People who know much more than I do about markets are all telling us not to panic. The American stock market has been in a rather vicious decline—not as bad as in other parts of the world, but still-- and many people are telling us to hang in there..
Some savvy market participants have been advising the cold light of reason. Don’t be irrational and sell every stock you have. Others have been looking for great buying opportunities. Now you can buy Apple and Facebook on the cheap. The market has really been doing you a favor.
For those who follow market sentiment, this stolid, even optimistic attitude does not signal a market bottom. At market bottoms, everyone hates stocks. No one wants them, at any price.
I could be completely wrong—it won’t be the first time—but the more people are rational, sensible and optimistic, the more it seems like we have more to go on the downside. There are times when happy thought is not your friend.
Besides, the Dow Theory, a venerable old tool for projecting mega-trends in the market is now on a sell signal. Yet, the Dow Theory is widely followed, so let’s not discount the possibility that it’s a self-fulfilling prophecy.
Among the more sensible commentators on the current market correction is David Leonhardt of the New York Times. His is a balanced view, based on the fact that by most measures of value stocks are still expensive. His column dates to Monday, August, 24.
The smart advice during a falling stock market is not to panic. Selling out of panic often leads investors to miss out on the market recoveries that typically follow a drop, because it’s all but impossible to predict when such a recovery will begin.
But here is some different advice that’s worth hearing during a week like the current one: Don’t expect the next few decades of stock returns to be as good as the last few. Be prepared for a period in which market dips are not inevitably followed by bull markets that make the dips look like footnotes. Be prepared for something like mediocrity or even disappointment.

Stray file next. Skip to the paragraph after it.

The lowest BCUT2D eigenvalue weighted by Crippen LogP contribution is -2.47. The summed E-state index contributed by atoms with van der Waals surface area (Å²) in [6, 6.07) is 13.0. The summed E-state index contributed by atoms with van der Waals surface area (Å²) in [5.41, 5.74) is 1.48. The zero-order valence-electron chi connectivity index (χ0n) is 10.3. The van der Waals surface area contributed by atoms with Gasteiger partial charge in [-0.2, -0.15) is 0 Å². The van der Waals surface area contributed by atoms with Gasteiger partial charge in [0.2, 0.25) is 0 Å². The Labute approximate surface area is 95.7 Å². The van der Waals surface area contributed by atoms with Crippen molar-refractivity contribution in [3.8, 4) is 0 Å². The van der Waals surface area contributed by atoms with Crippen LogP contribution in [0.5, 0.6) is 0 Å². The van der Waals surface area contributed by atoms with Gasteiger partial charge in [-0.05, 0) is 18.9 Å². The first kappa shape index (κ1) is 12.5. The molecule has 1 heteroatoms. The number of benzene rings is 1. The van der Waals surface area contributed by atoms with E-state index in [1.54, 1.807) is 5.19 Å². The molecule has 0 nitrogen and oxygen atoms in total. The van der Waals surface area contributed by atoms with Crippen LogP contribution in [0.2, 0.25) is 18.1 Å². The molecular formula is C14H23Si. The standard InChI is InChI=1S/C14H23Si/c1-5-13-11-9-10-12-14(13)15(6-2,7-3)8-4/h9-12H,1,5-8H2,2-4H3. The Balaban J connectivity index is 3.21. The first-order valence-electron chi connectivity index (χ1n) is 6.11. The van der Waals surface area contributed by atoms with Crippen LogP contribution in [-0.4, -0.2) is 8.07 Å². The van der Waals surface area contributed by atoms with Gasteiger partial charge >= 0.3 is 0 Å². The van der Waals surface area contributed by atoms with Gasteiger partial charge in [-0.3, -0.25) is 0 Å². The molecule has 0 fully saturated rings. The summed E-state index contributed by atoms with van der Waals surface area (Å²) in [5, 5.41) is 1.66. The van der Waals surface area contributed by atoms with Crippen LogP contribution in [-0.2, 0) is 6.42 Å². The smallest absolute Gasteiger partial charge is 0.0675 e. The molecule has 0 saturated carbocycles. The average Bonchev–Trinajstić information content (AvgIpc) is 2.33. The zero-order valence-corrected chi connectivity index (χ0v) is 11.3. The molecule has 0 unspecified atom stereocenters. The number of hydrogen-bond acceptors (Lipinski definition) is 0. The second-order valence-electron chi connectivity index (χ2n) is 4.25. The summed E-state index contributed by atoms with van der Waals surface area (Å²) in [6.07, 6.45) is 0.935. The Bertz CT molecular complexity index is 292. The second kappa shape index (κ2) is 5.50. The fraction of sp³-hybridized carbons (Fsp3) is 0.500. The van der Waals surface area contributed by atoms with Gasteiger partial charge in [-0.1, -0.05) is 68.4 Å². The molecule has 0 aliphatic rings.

Why do I say this? Because stocks can’t boom forever. And the last 30 years, for all of their ups and downs, have mostly resembled one long boom. Stocks began rising in the early 1980s, and every market correction since then, including the financial crisis of 2007-8, has been quickly erased.
As a result, stock prices today remain historically expensive, even after the declines of recent weeks. Stocks are more highly valued than at any point from the 1940s through the mid-1990s, relative to long-term corporate earnings….
The stock market is no longer in nearly as big or as bad of a bubble as it was in 1999 or 2007. But the market is still historically expensive. When it’s expensive, bad days happen more often than when it’s cheap.
Strangely, he concludes that you should hold on to your stocks:
None of this means you should start selling your stocks. They’re probably still the best long-term investment that exists. Just don’t get fooled into thinking that they’re always as good as they’ve been over the last generation.
And yet, didn’t he tell us, in the opening of his column, not to follow the conventional wisdom that is telling us to hold on, to hang in there. Note the subhead of his column:
Stock prices remain more expensive — relative to long-term corporate earnings — than at any time from World War II to the early 1990s.
When everyone is buying the dips, it might be a better idea to lighten up a bit on the inevitable rallies.